Health science

Mental health issues unrelated to allergies including asthma, hay fever

October 10, 2021 10:51 PM STI

Washington [US], Oct 10 (ANI): Researchers at Bristol Medical School: Population Health Sciences (PHS) and School of Psychological Science broke rumors and found that allergic diseases do not cause mental health traits, including anxiety, depression, bipolar disorder and schizophrenia or vice versa.
The results of the study were published in the journal “Clinical and Experimental Allergy”.
Allergic diseases such as asthma, atopic dermatitis and hay fever do not cause the onset of mental health problems or vice versa, according to the results of a new study conducted by the University of Bristol.
While previous studies have reported an observational relationship between mental health and common allergic diseases, until now the causal relationships have not yet been identified.
First, the team of researchers sought to isolate the effects of these allergic diseases by applying a scientific technique called Mendelian Randomization, which allowed them to identify genetic variants linked to these allergic diseases, and then studied how these variants were causally linked to the presence of mental disorders. health conditions based on a sample of 12,000 to 344,901 individuals.

Although the researchers identified observational associations between allergic diseases and mental health traits, these were not replicated in the team’s causal analysis. Little evidence of a causal relationship between the onset of allergic disease and mental health was found, suggesting that the observational associations found were due to confounding factors or other forms of bias.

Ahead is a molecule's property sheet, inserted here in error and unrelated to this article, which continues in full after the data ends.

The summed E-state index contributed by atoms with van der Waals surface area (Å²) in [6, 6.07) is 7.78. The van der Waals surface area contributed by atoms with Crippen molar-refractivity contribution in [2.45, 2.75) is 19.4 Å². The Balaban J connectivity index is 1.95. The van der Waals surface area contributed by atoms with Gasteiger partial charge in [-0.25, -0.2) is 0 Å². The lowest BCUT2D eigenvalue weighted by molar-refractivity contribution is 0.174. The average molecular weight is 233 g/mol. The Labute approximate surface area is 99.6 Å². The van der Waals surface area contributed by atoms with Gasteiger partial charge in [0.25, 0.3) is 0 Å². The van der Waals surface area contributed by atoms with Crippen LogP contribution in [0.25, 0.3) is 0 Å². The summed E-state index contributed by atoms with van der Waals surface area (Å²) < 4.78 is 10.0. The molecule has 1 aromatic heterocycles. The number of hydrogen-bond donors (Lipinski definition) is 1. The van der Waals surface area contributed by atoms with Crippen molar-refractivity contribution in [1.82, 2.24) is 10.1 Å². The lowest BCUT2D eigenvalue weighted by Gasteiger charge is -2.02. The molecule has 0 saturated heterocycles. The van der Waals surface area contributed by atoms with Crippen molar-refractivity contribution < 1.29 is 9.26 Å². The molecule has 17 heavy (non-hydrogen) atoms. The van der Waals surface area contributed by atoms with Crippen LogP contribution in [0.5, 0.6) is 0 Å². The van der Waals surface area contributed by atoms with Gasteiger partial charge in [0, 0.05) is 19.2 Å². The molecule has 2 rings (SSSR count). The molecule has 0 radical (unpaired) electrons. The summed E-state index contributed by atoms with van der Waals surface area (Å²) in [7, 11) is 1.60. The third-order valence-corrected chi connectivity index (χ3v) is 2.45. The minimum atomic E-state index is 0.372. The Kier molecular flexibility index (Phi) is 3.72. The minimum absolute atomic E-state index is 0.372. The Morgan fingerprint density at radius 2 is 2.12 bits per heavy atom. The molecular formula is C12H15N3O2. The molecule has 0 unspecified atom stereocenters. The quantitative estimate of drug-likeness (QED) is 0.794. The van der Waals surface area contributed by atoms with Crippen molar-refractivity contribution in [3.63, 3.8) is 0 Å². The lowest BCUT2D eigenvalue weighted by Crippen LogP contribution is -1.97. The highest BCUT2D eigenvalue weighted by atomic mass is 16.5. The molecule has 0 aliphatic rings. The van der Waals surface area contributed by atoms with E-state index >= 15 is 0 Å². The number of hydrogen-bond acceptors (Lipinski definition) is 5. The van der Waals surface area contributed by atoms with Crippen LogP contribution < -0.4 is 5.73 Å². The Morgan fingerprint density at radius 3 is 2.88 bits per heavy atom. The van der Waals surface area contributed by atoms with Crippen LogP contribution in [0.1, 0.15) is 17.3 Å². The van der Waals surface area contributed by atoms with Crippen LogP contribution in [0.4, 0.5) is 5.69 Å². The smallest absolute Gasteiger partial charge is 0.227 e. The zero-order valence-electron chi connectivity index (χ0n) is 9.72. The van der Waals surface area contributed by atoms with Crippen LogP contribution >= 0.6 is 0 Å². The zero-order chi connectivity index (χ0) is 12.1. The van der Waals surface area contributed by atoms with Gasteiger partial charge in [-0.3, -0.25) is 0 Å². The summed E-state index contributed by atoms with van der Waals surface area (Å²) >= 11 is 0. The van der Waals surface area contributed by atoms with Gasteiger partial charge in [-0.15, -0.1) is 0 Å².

The authors conclude that intervening during the initial presentation of an allergic disease is unlikely to improve mental health outcomes. Likewise, preventing the onset of mental health traits is unlikely to reduce the risk of allergic disease. However, more research is needed to determine whether intervening in the progression of allergic disease after its onset has a causal impact on mental health.
Dr Ashley Budu-Aggrey, Senior Research Associate at Bristol Medical School: PHS and lead author of the study said: “Common mental health disorders such as anxiety and depression are among the most important Contributors to the global disease burden and its allergic diseases have been on the rise for some time. Unraveling the nature of the relationship between allergic disease and mental health helps answer an important health question and suggests that the onset of allergic disease does not cause the onset of mental health traits or vice versa.
“However, this does not rule out a potential causal effect on disease progression that has not yet been studied and could help uncover new treatment strategies for allergic diseases or mental health traits,” added Dr Budu-Aggrey.
Lead author Dr Hannah Sallis, Senior Research Associate at the School of Psychological Science, Bristol, added: “The research used a combination of approaches and data from several studies. This helps to build our confidence in Determining whether allergic disease causes mental health problems, or vice versa, is important to ensure that resources and treatment strategies are targeted appropriately. “
The study was funded by grants from the Medical Research Council (MRC), the European Research Council (ERC), the National Institute for Health Research Bristol Biomedical Research Center (NIHR Bristol BRC), the Norwegian Research Council, the British Skin Foundation and the Academy of Medical Sciences. Springboard Award, which is supported by the Wellcome Trust, the Department for Business, Energy and Industrial Strategy, Global Challenges Research Fund and the British Heart Foundation. (ANI)

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